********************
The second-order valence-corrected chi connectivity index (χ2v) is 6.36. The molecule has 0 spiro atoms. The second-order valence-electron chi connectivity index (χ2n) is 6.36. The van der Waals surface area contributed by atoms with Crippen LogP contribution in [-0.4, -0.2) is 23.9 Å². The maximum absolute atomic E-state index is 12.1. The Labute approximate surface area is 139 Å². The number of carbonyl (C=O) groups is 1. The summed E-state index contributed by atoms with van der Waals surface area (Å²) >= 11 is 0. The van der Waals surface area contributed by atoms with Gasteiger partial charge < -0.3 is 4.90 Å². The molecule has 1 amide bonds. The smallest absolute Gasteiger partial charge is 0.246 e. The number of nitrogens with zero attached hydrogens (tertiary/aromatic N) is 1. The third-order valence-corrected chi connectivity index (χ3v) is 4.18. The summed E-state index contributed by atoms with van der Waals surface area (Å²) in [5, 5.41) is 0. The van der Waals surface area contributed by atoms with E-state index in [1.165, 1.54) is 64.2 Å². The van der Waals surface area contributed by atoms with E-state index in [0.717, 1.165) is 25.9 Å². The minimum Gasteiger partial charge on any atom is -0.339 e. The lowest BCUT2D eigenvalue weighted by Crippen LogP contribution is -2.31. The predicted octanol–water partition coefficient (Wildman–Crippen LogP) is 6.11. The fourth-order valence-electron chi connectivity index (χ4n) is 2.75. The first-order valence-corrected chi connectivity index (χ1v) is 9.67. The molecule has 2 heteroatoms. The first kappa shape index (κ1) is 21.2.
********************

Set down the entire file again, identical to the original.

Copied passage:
The second-order valence-corrected chi connectivity index (χ2v) is 6.36. The molecule has 0 spiro atoms. The second-order valence-electron chi connectivity index (χ2n) is 6.36. The van der Waals surface area contributed by atoms with Crippen LogP contribution in [-0.4, -0.2) is 23.9 Å². The maximum absolute atomic E-state index is 12.1. The Labute approximate surface area is 139 Å². The number of carbonyl (C=O) groups is 1. The summed E-state index contributed by atoms with van der Waals surface area (Å²) >= 11 is 0. The van der Waals surface area contributed by atoms with Gasteiger partial charge < -0.3 is 4.90 Å². The molecule has 1 amide bonds. The smallest absolute Gasteiger partial charge is 0.246 e. The number of nitrogens with zero attached hydrogens (tertiary/aromatic N) is 1. The third-order valence-corrected chi connectivity index (χ3v) is 4.18. The summed E-state index contributed by atoms with van der Waals surface area (Å²) in [5, 5.41) is 0. The van der Waals surface area contributed by atoms with E-state index in [1.165, 1.54) is 64.2 Å². The van der Waals surface area contributed by atoms with E-state index in [0.717, 1.165) is 25.9 Å². The minimum Gasteiger partial charge on any atom is -0.339 e. The lowest BCUT2D eigenvalue weighted by Crippen LogP contribution is -2.31. The predicted octanol–water partition coefficient (Wildman–Crippen LogP) is 6.11. The fourth-order valence-electron chi connectivity index (χ4n) is 2.75. The first-order valence-corrected chi connectivity index (χ1v) is 9.67. The molecule has 2 heteroatoms. The first kappa shape index (κ1) is 21.2.